Thursday, October 15, 2015

Designer's guide to lampwork: all about etching - with Julie of Uglibeads!

When we're admiring art beads, it's easy to appreciate their aesthetic qualities. Certain colors, shapes, materials or motifs speak to us right away. We like what we like, and we know it when we see it! It's possible to be an enthusiastic fan or collector of these beautiful creations without knowing a whole lot about how they're made. 

And you know, it's true that when it comes to the things we love, sometimes we prefer not to know. I think we all feel that about some things... A divinely delicious meal, a transcendent piece of music, a play or a poem that moves us to tears... often, it's the mystery that appeals to our sense of imagination and wonder. 

But if you're an avid buyer of a certain kind of bead or component, and it doesn't ruin the magic for you, it can be very interesting to know a bit about the process - whether it's glass, ceramic, polymer clay, paper, fibre, metal, enamel, wood, resin, stone, plastic, mixed media, or something else that I'm surely forgetting. Even if you have no plans to make such things yourself, some technical know-how can be handy as you're considering a purchase and how it might work for you. Or, perhaps you'd like to share a few insights with your customers, who may not be aware of what is so unusual or special about the art beads you've carefully chosen for your designs.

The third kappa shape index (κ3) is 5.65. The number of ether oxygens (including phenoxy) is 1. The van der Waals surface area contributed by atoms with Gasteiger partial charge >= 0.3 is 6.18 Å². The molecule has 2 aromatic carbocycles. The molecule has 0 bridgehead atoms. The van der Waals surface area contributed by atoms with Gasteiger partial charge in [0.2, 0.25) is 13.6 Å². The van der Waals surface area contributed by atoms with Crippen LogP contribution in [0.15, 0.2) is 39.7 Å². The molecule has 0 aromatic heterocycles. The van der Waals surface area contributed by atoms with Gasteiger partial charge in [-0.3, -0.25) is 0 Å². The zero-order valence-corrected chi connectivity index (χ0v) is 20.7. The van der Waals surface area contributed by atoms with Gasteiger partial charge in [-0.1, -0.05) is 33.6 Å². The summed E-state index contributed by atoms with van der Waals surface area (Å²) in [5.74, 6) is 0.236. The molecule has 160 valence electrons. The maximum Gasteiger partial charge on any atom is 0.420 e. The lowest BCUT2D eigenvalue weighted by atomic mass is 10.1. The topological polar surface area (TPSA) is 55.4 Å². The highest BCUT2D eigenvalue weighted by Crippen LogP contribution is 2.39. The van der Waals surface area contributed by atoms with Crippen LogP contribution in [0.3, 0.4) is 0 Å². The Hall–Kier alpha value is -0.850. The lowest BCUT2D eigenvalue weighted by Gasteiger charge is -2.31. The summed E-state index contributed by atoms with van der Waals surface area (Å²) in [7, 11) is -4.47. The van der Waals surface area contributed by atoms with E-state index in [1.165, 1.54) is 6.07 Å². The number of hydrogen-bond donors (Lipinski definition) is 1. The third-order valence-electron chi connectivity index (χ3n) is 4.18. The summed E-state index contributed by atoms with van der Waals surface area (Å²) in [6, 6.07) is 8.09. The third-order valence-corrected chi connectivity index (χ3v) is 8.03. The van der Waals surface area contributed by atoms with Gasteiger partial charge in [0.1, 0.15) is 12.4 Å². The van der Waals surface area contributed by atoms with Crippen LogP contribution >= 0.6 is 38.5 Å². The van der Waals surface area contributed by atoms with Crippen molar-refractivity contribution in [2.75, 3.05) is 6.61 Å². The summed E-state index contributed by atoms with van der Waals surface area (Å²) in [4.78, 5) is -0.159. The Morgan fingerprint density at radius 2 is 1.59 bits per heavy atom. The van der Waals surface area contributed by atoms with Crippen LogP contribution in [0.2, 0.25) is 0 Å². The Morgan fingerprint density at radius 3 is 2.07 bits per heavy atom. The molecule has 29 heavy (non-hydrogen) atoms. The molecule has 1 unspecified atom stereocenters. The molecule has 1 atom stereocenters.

I get (and love to answer) a lot of questions from designers I work with who want to educate themselves about the beads they're investing in. As the resident glass beadmaker here at ABS, I thought perhaps from time to time I could shed light on some of the things I'm asked most often. So let's jump in. Today, it's all about 'etching' - which simply refers to the process of removing a surface layer of the material (in my case, glass - but other materials can also be etched) to create a matte, non-reflective finish. 

These beads (from my Vivid Wilderness series) have their original, shiny surface intact (no etching):

And these are very similar, made from the same colors of glass, but they have been etched to achieve a lovely smooth, matte finish. Etched lampwork beads are often mistaken for polymer clay - and you can see why - that non-reflective surface is not the finish that immediately comes to mind when we think about 'glass' as a material:

Some beads you would never consider etching because the process would ruin the beautiful surface effects. Beads that have an iridescent or metallic finish are a good example. But in many cases when you purchase lampwork, the beadmaker will offer you the choice - to etch, or not to etch. It sounds like a big question. And it is - because once it's etched, it's permanently etched. No backsies.